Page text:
Food and Money

Japanese food is tasty and highly varied. It is a lot more than fish and rice, although those are important basic ingredients, joined by many forms of seaweed, vegetables often pickled in creative ways, and soybean products, such as tofu and miso.

Most people nowadays eat western-style breakfast, with coffee and tea, cereal and milk, yogurt and fruit, bread and pastries, butter and jam. Japanese traditional breakfast consists of rice, miso soup, fish, a raw egg (usually mixed into the hot rice), and various vegetables and pickles. It is much like the lunch menu known as teishoku which means “set course.”

In addition, Japanese have quite a variety of food in their daily lives. A popular dish are noodle soups, consisting of various kinds of noodles in a seaweed-based broth with tofu, meat, and/or vegetables. Udon are thick wheat noodles, soba are darke-colored buckwheat noodles, and ramen are Chinese-style egg and wheat noodles. Usually udon and soba are sold in the same shops and at temples, while ramen are sold in separate place. A variant of ramen is also reimen or cold noodles, which consists of a handful of noodles in a cold broth covered with vegetables, egg, ham, and seaweed. We may not be able to get the latter, though, since it is a summer dish and Japanese food is quite seasonal.

Sushi, of course, is an important part of the Japan experience, and we will one day go to a merry-go-round sushi shop, where small plates with pieces of many kinds of sushi are transported around on a conveyer belt. You pick what you like; most plates have the same standard price of around ¥140. You can also draw hot water for tea from push-down faucets placed at strategic intervals. Pay according to the number of plates in the end. Tea and water are free, as in all Japanese restaurants.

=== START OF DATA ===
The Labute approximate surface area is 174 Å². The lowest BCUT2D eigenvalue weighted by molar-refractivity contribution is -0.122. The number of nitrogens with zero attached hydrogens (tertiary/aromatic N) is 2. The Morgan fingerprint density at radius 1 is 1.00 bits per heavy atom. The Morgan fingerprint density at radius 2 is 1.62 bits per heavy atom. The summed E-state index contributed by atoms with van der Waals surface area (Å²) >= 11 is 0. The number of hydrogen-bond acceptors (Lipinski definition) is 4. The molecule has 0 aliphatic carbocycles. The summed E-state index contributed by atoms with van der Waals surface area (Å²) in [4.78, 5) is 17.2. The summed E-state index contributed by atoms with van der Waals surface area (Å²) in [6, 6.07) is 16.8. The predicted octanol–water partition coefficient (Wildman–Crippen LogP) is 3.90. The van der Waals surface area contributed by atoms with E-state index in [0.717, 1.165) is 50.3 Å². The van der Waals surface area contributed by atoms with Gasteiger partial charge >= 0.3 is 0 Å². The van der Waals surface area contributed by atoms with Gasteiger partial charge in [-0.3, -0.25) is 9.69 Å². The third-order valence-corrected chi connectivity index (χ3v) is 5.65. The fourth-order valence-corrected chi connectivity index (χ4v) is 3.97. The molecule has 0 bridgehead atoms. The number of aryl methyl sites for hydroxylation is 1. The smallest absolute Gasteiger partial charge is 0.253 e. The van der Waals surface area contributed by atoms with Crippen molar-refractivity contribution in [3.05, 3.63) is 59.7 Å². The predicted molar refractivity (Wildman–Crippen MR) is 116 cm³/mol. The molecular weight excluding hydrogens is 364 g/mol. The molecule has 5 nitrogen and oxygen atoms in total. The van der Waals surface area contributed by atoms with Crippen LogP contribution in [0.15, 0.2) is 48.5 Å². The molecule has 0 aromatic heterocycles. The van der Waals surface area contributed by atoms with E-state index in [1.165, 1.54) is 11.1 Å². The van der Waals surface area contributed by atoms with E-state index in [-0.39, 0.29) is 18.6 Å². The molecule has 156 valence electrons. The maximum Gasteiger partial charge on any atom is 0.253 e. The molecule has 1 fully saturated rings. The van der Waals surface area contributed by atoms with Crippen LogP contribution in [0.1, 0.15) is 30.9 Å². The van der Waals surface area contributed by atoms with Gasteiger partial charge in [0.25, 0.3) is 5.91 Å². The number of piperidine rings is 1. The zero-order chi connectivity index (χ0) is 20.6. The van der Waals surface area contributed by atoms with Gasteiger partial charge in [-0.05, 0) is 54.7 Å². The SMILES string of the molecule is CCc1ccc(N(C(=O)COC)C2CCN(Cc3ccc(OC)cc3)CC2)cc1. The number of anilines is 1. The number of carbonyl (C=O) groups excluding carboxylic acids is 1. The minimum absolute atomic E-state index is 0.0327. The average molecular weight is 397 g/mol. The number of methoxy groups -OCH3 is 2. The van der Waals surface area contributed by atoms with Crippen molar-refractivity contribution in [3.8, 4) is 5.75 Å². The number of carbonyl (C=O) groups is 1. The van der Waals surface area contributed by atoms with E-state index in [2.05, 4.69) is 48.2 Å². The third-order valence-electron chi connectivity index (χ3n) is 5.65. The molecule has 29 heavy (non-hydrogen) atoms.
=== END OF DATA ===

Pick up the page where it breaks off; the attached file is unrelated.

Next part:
A specialty food with rice is the so-called domburi. It consists of a bowl of rice covered with eggs cooked in seaweed broth and accompanied by scallions plus various items of your choice: chicken, beef, vegetables. A nice variation on noodles is to have them fried as yakisoba (fried noodles), usually with various vegetables and your choice of meat. Shops specializing in fried noodles commonly also make a unique type of Japanese pancake called okonomi-yaki or “fry it as you like.” Flour, egg, cabbage, scallions, meat, and vegetables are combined and baked on a hot plate right in front of you, then covered with powdered seaweed and a special sauce, mayonnaise added to taste. It’s a kind of Japanese food that is quite popular, often also sold in small roadside or market stalls, and not known outside of Japan.

The same also holds true for oden, a winter food that consists of boiled eggs, potatoes, daikon, fish-paste (a chewy cakey thing made from fish), and other winter vegetables. Cut into large chunks and heated in a tasty broth, these are eaten with spicy Japanese mustard.

In addition, Japan has its own version of Chinese and Indian food. Especially potstickers or gyoza are very popular and can be had almost anywhere. The Japanese version of curry is called kari and consists of a thick pasty substance with meat and vegetables draped over a mound of rice with a bit of pickle on the side. It is, strangely enough, eaten with a spoon and is usually quite mild.